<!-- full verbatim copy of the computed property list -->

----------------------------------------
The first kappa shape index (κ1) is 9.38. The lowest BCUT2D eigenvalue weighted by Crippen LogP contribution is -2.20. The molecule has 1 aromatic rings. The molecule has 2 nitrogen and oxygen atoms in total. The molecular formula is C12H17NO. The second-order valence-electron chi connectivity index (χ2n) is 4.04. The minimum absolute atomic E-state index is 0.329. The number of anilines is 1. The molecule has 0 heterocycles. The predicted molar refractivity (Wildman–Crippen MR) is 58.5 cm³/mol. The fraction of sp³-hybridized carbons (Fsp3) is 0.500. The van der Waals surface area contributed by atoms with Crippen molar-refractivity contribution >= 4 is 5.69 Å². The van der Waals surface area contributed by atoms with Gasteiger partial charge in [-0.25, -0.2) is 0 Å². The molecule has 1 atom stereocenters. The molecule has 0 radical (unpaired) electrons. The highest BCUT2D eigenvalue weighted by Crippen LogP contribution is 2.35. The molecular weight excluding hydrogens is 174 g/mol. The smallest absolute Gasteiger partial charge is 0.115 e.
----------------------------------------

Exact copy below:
The first kappa shape index (κ1) is 9.38. The lowest BCUT2D eigenvalue weighted by Crippen LogP contribution is -2.20. The molecule has 1 aromatic rings. The molecule has 2 nitrogen and oxygen atoms in total. The molecular formula is C12H17NO. The second-order valence-electron chi connectivity index (χ2n) is 4.04. The minimum absolute atomic E-state index is 0.329. The number of anilines is 1. The molecule has 0 heterocycles. The predicted molar refractivity (Wildman–Crippen MR) is 58.5 cm³/mol. The fraction of sp³-hybridized carbons (Fsp3) is 0.500. The van der Waals surface area contributed by atoms with Crippen molar-refractivity contribution >= 4 is 5.69 Å². The van der Waals surface area contributed by atoms with Gasteiger partial charge in [-0.25, -0.2) is 0 Å². The molecule has 1 atom stereocenters. The molecule has 0 radical (unpaired) electrons. The highest BCUT2D eigenvalue weighted by Crippen LogP contribution is 2.35. The molecular weight excluding hydrogens is 174 g/mol. The smallest absolute Gasteiger partial charge is 0.115 e.